Dr. Andy Thomson – The Neuro-physiology of Religious Belief & Spiritual Practice

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July 14th, 2013
1:00 p.m. – 7:00 p.m.

at the Schechter Institute of Jewish Studies, New Campus
4 Avraham Granot St. Jerusalem

Program

12:45 – Conference Opening and Registration

13:00 – Welcoming Remarks
Rabbi Prof. David Golinkin, President, Schechter Institute of Jewish Studies
Rick Goldberg, Founder Binah Yiztrit Foundation

13:30 – What Can Modern Evolutionary Theory Contribute to the Understanding 
of Traditional Religions?
Prof. Craig Palmer,
 Cultural Anthropologist, Dept. of Anthropology, University of Missouri, Columbia, MO

14:30 – Coffee Break

14:45 – The Neuro-physiology of Religious Belief & Spiritual Practice 
Dr. Andy Thomsom, staff psychiatrist, University of Virginia, Charlottesville, VA

15:45 – Judaism's Conjugal Separation – Hilchot Niddah – Is There Evidence of Hormonal 
Entrainment Between Husband and Wife?
Rick Goldberg, independent scholar and founder of Binah Yitzrit Foundation, Austin, TX
Dr. Orit Barenholz, Attending Physician, Dept. of Endocrinology and Metabolism, Hadassah Hospital- Ein Kerem, Jerusalem

16:45 – Rabbis in Spiritual Crisis
Dr. Paul Shrell-Fox, Psychologist and lecturer, Schechter Institute of Jewish Studies, Advisor, Family and Community Studies M.A. track

17:45 – Break, Light supper

18:15 – Portrayals of Holocaust Rescue and the Puzzle of Human Altruism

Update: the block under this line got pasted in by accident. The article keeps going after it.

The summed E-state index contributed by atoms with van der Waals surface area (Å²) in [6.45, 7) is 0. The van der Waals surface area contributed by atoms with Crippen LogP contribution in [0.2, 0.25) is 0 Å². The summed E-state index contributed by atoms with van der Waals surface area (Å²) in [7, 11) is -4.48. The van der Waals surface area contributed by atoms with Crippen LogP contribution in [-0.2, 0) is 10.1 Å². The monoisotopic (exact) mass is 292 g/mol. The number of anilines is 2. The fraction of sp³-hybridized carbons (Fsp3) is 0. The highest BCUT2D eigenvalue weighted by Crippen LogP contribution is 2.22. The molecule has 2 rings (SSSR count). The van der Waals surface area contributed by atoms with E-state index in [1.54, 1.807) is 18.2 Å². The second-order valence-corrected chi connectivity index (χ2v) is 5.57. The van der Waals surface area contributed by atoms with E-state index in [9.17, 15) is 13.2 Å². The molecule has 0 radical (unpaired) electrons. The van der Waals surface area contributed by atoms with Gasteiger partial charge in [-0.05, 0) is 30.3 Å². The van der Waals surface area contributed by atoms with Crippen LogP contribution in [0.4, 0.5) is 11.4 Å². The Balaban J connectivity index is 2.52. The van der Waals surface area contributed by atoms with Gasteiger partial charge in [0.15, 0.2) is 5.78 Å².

Prof. Craig Palmer, Cultural Anthropologist, Dept. of Anthropology, University of Missouri, Columbia, MO

Written By: Schechter Institutes Israel – 2nd Annual Conference on Judaism and Evolution
continue to source article at new.livestream.com

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  1. In sending me the message which argues we all stem from a few hundred hardy African folk & that I am legitimately enthralled by “The Smiths” , Andy Thomson brilliantly lays out why my brain chemistry exerts disproportionate influence on my emotional response to being a Roman Catholic. But as he points out the western political “pew” enforcers may have scored an own goal… the subjugation (removing “music; dance & trance”) of western religious ritual may be it’s downfall….. notwithstanding other, more modern, considerations such as birth rates in differing religious factions.

  2. Having just watched the first lecture by Andy Thompson, I’m really puzzled about how it fits into Jewish Studies? The lecture was excellent by the way, and really provided a psychological insight into the very beginnings of religious practice. This is not to say religious thought, as I’m sure notions of agency and explanations for the unknown were the impetus there.

    The audience seemed to be comprised of the faithful, and they appeared to be untroubled by a rational explanation of their Practices. Questions asked by the audience were also insightful.

  3. I love Andy’s work. But early in the video he claims there is one religion. That was misleading. Perhaps it was just poor wording. But the implication was that all religions are variations of an original religion. Behaviorally and ritualistically he makes a good case. And if we define religion as a set of rituals his claim would be supported. But I don’t think anyone would characterize a set of rituals/behaviors as a religion without a belief component. So he failed to deliver on the thesis which was disappointing.

    Aside from that he has delivered another commendable talk. There was some overlap with previous talks he’s given (and why wouldn’t there be.) But there was a wealth of new (to me) ideas and supporting evidence. I would recommend this video to anyone interested in motivations for religious behavior, evolutionary psychology or general interest in why humans engage in rituals.

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